BTW, when I was a kid, my mother had a glass sugar dispenser on the table for her coffee. It held about 1 or 2 cups of sugar. It had a plastic cap that somehow allowed the jar to dispense exactly (more or less) one teaspoon of sugar each time it was turned over. My guess is that it would be about $2 to $5 in today's market, if it's still available.
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Old 09-19-2006, 06:03 PM   #10
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Hey I recently bought a peper dispenser that works in a similar way.

My mother had a stroke a couple of years ago and she loves ground black pepper but could not grind it herself, this gadget is battery operated and grinds the pepper when you press the button.

Not sure if a sugar dispenser would be of any use to her but perhaps this is another angle you could look at.
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Old 09-19-2006, 07:35 PM   #11
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Check these:

http://www.all4coffee.com/0wizard.htm

http://www.dynamic-living.com/sugar-dispenser.htm
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Old 09-21-2006, 03:33 PM   #12
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Smile

I don't like a sugar dispenser. I use Sweet and Low for my coffee and if I am having company I put out the little sugar cubes along with a holder for Sweet and Low or Splenda.

Have a great day.

Jill and Jolie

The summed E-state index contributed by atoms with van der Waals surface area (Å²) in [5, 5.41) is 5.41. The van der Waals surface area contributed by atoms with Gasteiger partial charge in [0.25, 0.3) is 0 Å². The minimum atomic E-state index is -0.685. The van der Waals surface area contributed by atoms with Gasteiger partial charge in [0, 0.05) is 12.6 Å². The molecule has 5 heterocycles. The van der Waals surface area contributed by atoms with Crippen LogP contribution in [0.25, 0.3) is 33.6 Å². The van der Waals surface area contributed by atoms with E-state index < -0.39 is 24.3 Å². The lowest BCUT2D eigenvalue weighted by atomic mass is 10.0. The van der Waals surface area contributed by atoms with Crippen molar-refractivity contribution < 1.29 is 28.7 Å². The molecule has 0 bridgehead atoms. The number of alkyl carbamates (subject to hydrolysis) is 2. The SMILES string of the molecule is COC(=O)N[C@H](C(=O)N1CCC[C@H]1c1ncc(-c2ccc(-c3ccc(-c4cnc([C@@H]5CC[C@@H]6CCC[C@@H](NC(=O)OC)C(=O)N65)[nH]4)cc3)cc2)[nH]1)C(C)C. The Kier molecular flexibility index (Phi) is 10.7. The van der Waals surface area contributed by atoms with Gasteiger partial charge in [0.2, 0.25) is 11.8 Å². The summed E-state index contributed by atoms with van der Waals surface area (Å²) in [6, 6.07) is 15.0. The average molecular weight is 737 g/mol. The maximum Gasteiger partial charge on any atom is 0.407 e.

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Old 09-21-2006, 04:56 PM   #13
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(eternal optimist enters the room)....

I can see where coffee shops would benefit from this idea. First and foremost, next time you're in a coffee shop, see how many packages of sugar are wasted. You'll see where people grab a handful, then use 2 and throw the rest away. Also, I've seen people spill their coffees on the sugar packets, so they all had to be thrown away (that person must have really needed their daily caffeine!)
If they used their own bulk sugar, it would be cost effective, and wouldn't require the use of any unneeded paper. Too bad it couldn't be constructed like a gumball machine, where the user would crank a handle to dispense the sugar. That would eliminate the use of batteries, electricity, etc. (and, in the event of a power outage, people at Starbucks could still sweeten their coffee!)
Along those lines, are you needing to make a machine, or just a simple convenience item? Here's one of the latter, and I won't even charge you ;)

Ever thought of making a straw-type object, which, when unwrapped, would dispense sugar, and then you'd use the outer casing (or, "the straw")